What's Redfin's Next Move?

What's Redfin's Next Move?

Morning folks, 

Redfin (RDFN) is getting into rentals. Just a week after we added the Seattle-based real estate brokerage, Redfin has announced an agreement to acquire RentPath for $608 million in an all-cash deal. 

RentPath is an online portal for rental listings, owning the sites Rent.com, Rentals.com, and ApartmentGuide.com. Together, RentPath’s sites attract approximately 16 million monthly visitors. RentPath has been operating under bankruptcy protection since February last year and terminated a previous agreement with CoStar Group after the FTC filed to block the acquisition. The deal with Redfin is subject to regulatory and bankruptcy court approval. 

RentPath has about 700 employees and generated $194 million in revenue in 2020. They currently have about 20,000 properties across their sites and grew traffic by 25% last year. 

So what’s the play here?

Firstly, this deal will bring together two leading real estate companies operating in different segments of the market. Redfin CEO Glenn Kelman believes that there will be synergies between the two businesses and that this acquisition will give Redfin’s customers a more complete view of their options when it comes to finding a home: 

“When approved, this acquisition will bring together a leading site for buying a home with a leading site for renting a home, giving anyone trying to move a complete view over options,” Kelman said. “Overtime RentPath can bolster Redfin's traffic by drawing a younger audience of renters to Redfin.com but also by increasing our stature among homebuyers and renters as one of North America's premier real estate sites.”

Redfin is eager to build out its offering to cover the millions of Americans who, for one reason or another, are looking to rent rather than buy. Obviously, younger people typically don’t have the capital to buy and are often reluctant to commit to owning a property, particularly following the financial crisis of 2008. However, at some point they will become buyers and that, Kelman believes, is a big opportunity for Redfin. Building a relationship with younger customers who will mature into home buyers seems to be very much part of Redfin’s long-term strategy.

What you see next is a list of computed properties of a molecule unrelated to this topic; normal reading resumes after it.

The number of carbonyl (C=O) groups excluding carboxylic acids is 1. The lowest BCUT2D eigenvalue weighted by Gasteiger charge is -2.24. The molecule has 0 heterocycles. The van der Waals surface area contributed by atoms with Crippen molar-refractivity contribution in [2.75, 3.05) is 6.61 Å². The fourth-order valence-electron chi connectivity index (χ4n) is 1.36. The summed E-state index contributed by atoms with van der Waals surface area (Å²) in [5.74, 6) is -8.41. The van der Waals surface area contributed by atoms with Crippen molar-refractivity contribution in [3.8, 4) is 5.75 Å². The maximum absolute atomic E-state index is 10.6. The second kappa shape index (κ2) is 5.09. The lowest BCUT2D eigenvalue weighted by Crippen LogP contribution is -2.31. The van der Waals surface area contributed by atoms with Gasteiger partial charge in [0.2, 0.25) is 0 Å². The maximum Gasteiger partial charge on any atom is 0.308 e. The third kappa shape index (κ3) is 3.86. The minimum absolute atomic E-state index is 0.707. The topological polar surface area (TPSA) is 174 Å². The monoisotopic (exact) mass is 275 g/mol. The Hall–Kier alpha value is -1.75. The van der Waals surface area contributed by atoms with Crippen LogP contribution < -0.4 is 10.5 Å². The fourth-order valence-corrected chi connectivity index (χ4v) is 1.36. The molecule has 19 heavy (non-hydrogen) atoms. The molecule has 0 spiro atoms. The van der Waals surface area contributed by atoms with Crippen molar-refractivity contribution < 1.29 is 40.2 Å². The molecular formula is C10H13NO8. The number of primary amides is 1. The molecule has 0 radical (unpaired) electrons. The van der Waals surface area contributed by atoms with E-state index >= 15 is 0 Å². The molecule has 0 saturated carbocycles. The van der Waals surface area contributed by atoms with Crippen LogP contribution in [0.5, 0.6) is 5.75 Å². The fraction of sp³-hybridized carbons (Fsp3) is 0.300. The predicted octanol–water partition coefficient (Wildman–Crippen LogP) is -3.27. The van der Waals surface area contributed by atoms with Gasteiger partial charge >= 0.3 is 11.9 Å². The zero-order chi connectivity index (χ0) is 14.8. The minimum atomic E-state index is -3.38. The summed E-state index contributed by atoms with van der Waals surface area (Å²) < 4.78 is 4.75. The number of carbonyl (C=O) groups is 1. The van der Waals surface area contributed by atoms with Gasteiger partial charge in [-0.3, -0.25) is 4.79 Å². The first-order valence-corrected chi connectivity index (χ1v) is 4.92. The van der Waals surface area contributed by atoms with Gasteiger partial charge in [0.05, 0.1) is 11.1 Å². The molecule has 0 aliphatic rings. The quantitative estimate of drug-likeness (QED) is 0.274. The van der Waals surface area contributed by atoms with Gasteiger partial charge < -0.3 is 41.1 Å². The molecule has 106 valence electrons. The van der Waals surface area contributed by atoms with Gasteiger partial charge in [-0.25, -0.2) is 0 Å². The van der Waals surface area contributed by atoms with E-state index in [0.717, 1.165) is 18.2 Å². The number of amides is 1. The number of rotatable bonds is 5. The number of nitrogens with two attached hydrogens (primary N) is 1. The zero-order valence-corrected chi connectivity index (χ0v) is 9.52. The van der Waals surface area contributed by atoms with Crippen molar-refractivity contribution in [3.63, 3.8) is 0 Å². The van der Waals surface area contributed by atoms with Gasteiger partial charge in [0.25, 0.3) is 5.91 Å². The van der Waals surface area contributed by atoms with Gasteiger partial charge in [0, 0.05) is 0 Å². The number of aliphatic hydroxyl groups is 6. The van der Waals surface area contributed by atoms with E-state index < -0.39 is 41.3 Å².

There’s also plenty of crossover between the two services that Redfin wishes to capture. “We estimate that 10 million of Redfin's 40-plus million online monthly visitors may also be interested in renting a home. RentPath on its own got 13 million visitors in December 2020.” Moving RentPath’s listings over to Redfin will create a massive online portal for both buyers and renters. However, there’s another element to consider. 

Redfin has, to date, been focused on selling to its consumers. With RentPath under their umbrella, they will now be targeting other businesses — those who wish to list their properties. Homeowners typically pay a fee in order to be listed on sites like Rent.com and Apartment.com, however, Redfin was built on doing things differently. “We'll welcome customers who pay RentPath a fee to list their communities on RentPath sites, but we'll also pilot a program for property managers to pay only for a signed lease,” Kelman said. 

I have to say, I really love the ambition here. Kelman is obsessed with finding innovative ways to improve the customer experience. Opening up Redfin as a portal in which homeowners can list their properties for rent without paying fees (unless a lease is signed) could be a huge driver of growth for the company. 

“When you are the number one player in the space you can force customers to ask for a subscription. But when you're a challenger, you want to price the product the way that they want to buy it, and right now, property management companies really want pay-per-lease pricing as an option. It's not going to be the only option, but it needs to be one way that we take share so that we can build this platform and get more buildings on the site which drives traffic, which in turn drives more sales.”

It’s important to approach acquisitions, especially major ones, with a healthy degree of skepticism. Most acquisitions destroy shareholder value and this could certainly be one of those. However, my initial reaction is a positive one. Redfin has successfully disrupted the real estate game in the past and this looks like a big opportunity to expand into a whole new market. Let’s hope they can get this deal across the line and execute on these lofty ambitions.